The vast majority of economists will tell you that the government's actions are prudent and will ensure that the economic recovery remains on track. They'll site all kinds of data to show that a recovery is on the cards. After all, GDP increased 7.9% in the fourth quarter of 2012, compared with the 7.4% in the third quarter. Exports in January grew 25% from a year earlier, while imports surged 29%. New lending from banks in January more than doubled from December. Total social lending - a broad measure of liquidity in the economy - increased to Rmb2.5 trillion in January, from Rmb1.63 trillion in December. Impressive stats indeed.

But I'd suggest that economists who take this data at face value are either extraordinarily lazy, ignorant of basic economics or both. Here are three initial quibbles:

  • Anyone taking GDP growth as a sign of economic health needs to be seriously questioned. GDP growth in developed world economies before the 2008 crisis was supposedly showing healthy economies when they were anything but.
  • Anyone taking GDP growth in China as a sign of economic health needs more serious help. The GDP figures can't get more rubbery, as highlighted by recent reports suggesting the real GDP growth for China was closer to 5.5% in 2012, rather than the 7.8% recorded.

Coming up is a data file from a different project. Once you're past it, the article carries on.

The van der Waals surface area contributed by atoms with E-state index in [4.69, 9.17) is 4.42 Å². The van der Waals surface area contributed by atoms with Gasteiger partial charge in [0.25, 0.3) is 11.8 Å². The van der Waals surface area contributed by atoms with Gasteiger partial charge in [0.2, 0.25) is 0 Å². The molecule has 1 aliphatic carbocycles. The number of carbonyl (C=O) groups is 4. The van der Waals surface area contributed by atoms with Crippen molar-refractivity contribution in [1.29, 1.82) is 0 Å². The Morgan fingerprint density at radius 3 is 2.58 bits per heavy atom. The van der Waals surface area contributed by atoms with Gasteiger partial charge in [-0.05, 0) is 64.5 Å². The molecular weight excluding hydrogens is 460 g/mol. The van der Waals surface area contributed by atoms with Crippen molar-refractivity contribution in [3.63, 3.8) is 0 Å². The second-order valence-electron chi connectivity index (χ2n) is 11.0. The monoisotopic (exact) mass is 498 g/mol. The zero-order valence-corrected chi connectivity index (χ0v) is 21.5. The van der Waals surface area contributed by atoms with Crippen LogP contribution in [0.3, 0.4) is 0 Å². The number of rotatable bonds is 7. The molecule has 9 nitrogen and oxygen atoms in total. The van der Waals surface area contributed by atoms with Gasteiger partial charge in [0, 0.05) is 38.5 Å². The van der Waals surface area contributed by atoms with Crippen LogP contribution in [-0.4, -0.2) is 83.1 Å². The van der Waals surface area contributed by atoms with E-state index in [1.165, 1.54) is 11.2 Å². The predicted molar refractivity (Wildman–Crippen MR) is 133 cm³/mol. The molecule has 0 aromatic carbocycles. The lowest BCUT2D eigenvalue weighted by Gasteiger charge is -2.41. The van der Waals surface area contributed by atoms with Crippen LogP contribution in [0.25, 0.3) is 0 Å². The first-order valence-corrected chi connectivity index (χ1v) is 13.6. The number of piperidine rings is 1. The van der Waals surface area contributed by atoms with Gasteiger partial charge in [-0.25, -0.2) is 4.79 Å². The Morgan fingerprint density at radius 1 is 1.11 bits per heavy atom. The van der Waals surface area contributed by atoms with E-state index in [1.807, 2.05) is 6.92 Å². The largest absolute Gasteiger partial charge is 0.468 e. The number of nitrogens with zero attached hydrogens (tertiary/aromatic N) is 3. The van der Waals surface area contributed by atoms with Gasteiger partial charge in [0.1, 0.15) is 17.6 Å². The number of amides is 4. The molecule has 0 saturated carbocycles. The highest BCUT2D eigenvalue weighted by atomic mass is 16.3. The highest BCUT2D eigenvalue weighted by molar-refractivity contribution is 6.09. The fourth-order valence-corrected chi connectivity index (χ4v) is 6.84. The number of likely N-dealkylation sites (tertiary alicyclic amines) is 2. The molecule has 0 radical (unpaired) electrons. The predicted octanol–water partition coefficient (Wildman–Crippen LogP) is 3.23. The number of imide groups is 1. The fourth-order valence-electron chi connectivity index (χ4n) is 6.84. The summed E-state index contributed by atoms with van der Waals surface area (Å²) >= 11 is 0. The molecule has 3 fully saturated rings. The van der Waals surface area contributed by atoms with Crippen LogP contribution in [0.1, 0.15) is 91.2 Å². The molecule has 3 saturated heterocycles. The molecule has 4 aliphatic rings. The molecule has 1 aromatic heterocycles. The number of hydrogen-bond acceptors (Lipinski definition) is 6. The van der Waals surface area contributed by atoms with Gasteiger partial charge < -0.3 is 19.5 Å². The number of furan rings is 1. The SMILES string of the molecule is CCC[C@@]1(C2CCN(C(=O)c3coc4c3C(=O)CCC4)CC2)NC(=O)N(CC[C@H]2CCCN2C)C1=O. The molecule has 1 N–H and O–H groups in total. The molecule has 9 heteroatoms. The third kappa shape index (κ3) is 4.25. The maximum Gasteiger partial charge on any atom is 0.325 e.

• I was one of the first to question the export data out of China late last year and the latest data makes me more sceptical. Exports from China to its largest partner, Europe, are sharply recovering, really? Given the deterioration in European economies, it's more than a little hard to believe.

So the extent of the economic recovery as indicated by the data needs to be questioned. More importantly though, a simpler, broader question needs to be asked: what has driven this seeming recovery? And it's here that the answer should concern eveyone.

For China is repeating the same mistakes that it made post the financial crisis. Back then, the government unveiled an enormous Rmb4 trillion (US$640 billion) package to ward off an economic slump after developed market economies crashed. They primarily stimulated the economy via infrastructure and property-related investment, fuelled almost exclusively by debt. It seemingly saved the day as China's economy roared back into life.

But then the hangover began in 2011. The investment garnered little if any returns in industries which were already suffering from over-capacity. Property prices started levelling off after a decade of super-charged returns, as it became obvious that demand couldn't meet the endless supply. And bad debts at banks undoubtedly skyrocketed, but have remained hidden to this day.

An investment-driven, debt-fuelled binge had seemingly come to an end. Even the government had privately told investors and stockbrokers that this binge was a mistake.

I, for one, believed them. Six months ago, I thought an economic soft landing was likely as the government wouldn't repeat the mistakes of 2009-2010. But that assumption was wrong.